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"Swanson regards the government for which he works as 'a greedy piglet that suckles on a taxpayer’s teat until they have sore, chapped nipples...'"http://www.nationalreview.com/article/392713/hayekian-hoosier-charles-c-w-cooke


Charles C. W. Cooke - The Hayekian Hoosier
www.nationalreview.com
Editor’s Note: This article originally appeared in the November 3, 2014, issue of National Review. However talented he may be, no writer will ever be safe from his audience, for it is they who will eventually pronounce upon his meaning. Ray Bradbury once stormed indignantly out of a class at UCLA a…
Tue, 18 Nov 2014 15:32:43 +0000
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"Much has been made of the revenue decline as marginal tax rates were reduced but total tax revenue is still running ahead of inflation over the last ten years." http://kansaspolicy.org/KPIBlog/123094.aspx
Mon, 17 Nov 2014 15:53:11 +0000
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New public opinion survey shows stunning lack of understanding of K-12 finance - 7% of Kansans know how much is spent per-pupil.

"The number of Kansans who can correctly answer this question remains disturbingly low, but knowing how frequently funding is misrepresented by education officials and special interests, it's not surprising. Instead of trying to low-ball school funding to justify increased aid, the focus should be on improving outcomes."

http://kansaspolicy.org/SurveyUSAPolling/


SurveyUSA Polling
kansaspolicy.org
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Fri, 14 Nov 2014 16:37:22 +0000
Last Refreshed 11/23/2014 2:03:46 AM
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Debunking CBPP on tax reform and school funding - Part 4
Posted by Dave Trabert on Saturday, May 17, 2014

We continue our debunking of the Center on Budget and Policy Priorities (CBPP) latest report entitled "Lessons for Other States from Kansas' Massive Tax Cuts."  Part 1 dealt with state revenues. Part 2 covered state spending in general and school funding in particular.  Part 3 addressed claims that that tax reform hasn't boosted the economy.  Today we tackle their assertion that tax cuts won’t lead to economic growth.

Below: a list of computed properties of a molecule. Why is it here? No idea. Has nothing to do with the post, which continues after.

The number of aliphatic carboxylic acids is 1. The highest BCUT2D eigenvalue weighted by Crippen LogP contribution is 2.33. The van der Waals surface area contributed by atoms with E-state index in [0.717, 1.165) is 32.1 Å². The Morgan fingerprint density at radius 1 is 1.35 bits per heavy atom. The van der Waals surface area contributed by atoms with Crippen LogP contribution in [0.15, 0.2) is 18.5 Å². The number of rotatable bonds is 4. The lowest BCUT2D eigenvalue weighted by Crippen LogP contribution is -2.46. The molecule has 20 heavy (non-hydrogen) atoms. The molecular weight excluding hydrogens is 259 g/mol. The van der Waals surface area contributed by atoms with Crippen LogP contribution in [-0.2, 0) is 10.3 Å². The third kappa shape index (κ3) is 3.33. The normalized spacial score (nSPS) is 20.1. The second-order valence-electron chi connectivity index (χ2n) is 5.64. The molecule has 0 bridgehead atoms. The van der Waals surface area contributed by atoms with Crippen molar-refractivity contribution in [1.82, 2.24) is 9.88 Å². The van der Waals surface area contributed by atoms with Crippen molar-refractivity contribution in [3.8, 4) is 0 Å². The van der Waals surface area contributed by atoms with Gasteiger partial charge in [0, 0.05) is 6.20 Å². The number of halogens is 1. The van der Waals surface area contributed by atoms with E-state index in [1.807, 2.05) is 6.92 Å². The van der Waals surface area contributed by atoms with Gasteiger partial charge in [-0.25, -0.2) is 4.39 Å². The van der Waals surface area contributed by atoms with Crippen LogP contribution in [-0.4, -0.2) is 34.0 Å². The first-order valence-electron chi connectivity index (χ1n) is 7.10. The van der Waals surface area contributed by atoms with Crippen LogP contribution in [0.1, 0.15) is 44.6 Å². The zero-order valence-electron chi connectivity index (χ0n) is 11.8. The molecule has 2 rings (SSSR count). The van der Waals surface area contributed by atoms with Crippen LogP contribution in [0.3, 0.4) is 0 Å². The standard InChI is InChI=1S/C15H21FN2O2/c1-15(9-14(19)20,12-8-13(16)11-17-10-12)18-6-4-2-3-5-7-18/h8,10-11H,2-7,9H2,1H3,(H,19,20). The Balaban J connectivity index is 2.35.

CBPP claim #4 - Little Evidence to Suggest That Tax Cuts Will Improve Kansas’ Economy in the Future

Actually, there is a lot of evidence; CBPP just conveniently avoids it.  Instead, they substitute their opinion and employ their standard tactic of making claims without disclosing supporting data; they also reference predictions that Kansas will trail the nation next year in some economic indicators.

We’ll start the debunking with a brief history lesson.  Private sector job growth in Kansas trailed the national average in ten of the last fifteen years (1998-2013).  Kansas’ private sector gross domestic product trailed eight times (1997-2012) and personal income trailed eleven of the last fifteen years (1998-2013).  Indeed, Kanas’ history of economic stagnation was the impetus for tax reform.   As we explained in Part 3, the full economic impact of tax reform will take years to unfold.  It’s intellectually dishonest of CBPP to imply that tax reform isn’t working because a long term negative trend hasn’t suddenly created tremendous gains.

Now let’s look at the evidence.  The adjacent table compares the performance of the ten states with the lowest state and local tax burdens with the ten states with the highest burdens, based on the most recent rankings from the Tax Foundation.  The low-burden states are Wyoming, Alaska, South Dakota, Texas, Louisiana, Tennessee, New Hampshire, Nevada, South Carolina and Alabama.  The high-burden states are New York, New Jersey, Connecticut, California, Wisconsin, Minnesota, Maryland, Rhode Island, Vermont and Pennsylvania.

The low-burden states increased jobs at twice the rate of high-burden states.  Low-burden states have superior growth in Wages & Salaries and Private Sector Gross Domestic Product.  Low-burden states have positive domestic migration while high-burden states have negative domestic migration.  In other words, US residents are choosing to move to low-burden states and choosing to leave high-burden states. 

 

Tax reform critics like to attribute the superior economic performance of low-burden states to weather and access to ports and natural resources.  But you’ll notice that both groups have states with good weather, bad weather, coastal, land-locked and natural resources.  But there is one category which really separates the two groups of states – spending.  High-burden states spend 40 percent more per-resident to provide the same basket of essential services.  States with an income tax spend 49 percent more than those without an income tax. 

The key to having low taxes is to keep spending under control by providing services at a better price.  A state could be awash in oil revenue and still have a high tax burden if it spent more.  Texas, by the way, gets less than 3 percent of revenue from oil; they have a low tax burden because they only spent $2,293 per-resident to provide the same basic basket of services on which Kansas spent $3,409 (2012 actual per NASBO).

 

The moral of the story is pretty clear: states that spend less, tax less – and grow more.     

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